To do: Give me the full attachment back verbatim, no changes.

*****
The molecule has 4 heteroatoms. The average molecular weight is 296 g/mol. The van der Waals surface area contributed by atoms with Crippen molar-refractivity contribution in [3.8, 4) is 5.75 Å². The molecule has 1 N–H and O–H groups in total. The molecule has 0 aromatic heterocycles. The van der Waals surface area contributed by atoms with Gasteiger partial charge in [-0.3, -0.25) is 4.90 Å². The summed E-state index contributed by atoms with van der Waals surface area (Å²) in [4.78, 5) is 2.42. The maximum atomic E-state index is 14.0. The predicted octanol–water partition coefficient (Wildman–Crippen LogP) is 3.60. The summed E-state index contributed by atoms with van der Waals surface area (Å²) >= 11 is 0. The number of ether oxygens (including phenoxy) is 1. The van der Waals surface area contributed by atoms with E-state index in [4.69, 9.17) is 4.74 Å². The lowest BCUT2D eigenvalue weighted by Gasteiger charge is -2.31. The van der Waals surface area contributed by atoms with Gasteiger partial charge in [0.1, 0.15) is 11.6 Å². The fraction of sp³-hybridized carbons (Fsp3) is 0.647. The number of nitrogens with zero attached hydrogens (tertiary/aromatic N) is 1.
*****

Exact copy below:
The molecule has 4 heteroatoms. The average molecular weight is 296 g/mol. The van der Waals surface area contributed by atoms with Crippen molar-refractivity contribution in [3.8, 4) is 5.75 Å². The molecule has 1 N–H and O–H groups in total. The molecule has 0 aromatic heterocycles. The van der Waals surface area contributed by atoms with Gasteiger partial charge in [-0.3, -0.25) is 4.90 Å². The summed E-state index contributed by atoms with van der Waals surface area (Å²) in [4.78, 5) is 2.42. The maximum atomic E-state index is 14.0. The predicted octanol–water partition coefficient (Wildman–Crippen LogP) is 3.60. The summed E-state index contributed by atoms with van der Waals surface area (Å²) >= 11 is 0. The number of ether oxygens (including phenoxy) is 1. The van der Waals surface area contributed by atoms with E-state index in [4.69, 9.17) is 4.74 Å². The lowest BCUT2D eigenvalue weighted by Gasteiger charge is -2.31. The van der Waals surface area contributed by atoms with Gasteiger partial charge in [0.1, 0.15) is 11.6 Å². The fraction of sp³-hybridized carbons (Fsp3) is 0.647. The number of nitrogens with zero attached hydrogens (tertiary/aromatic N) is 1.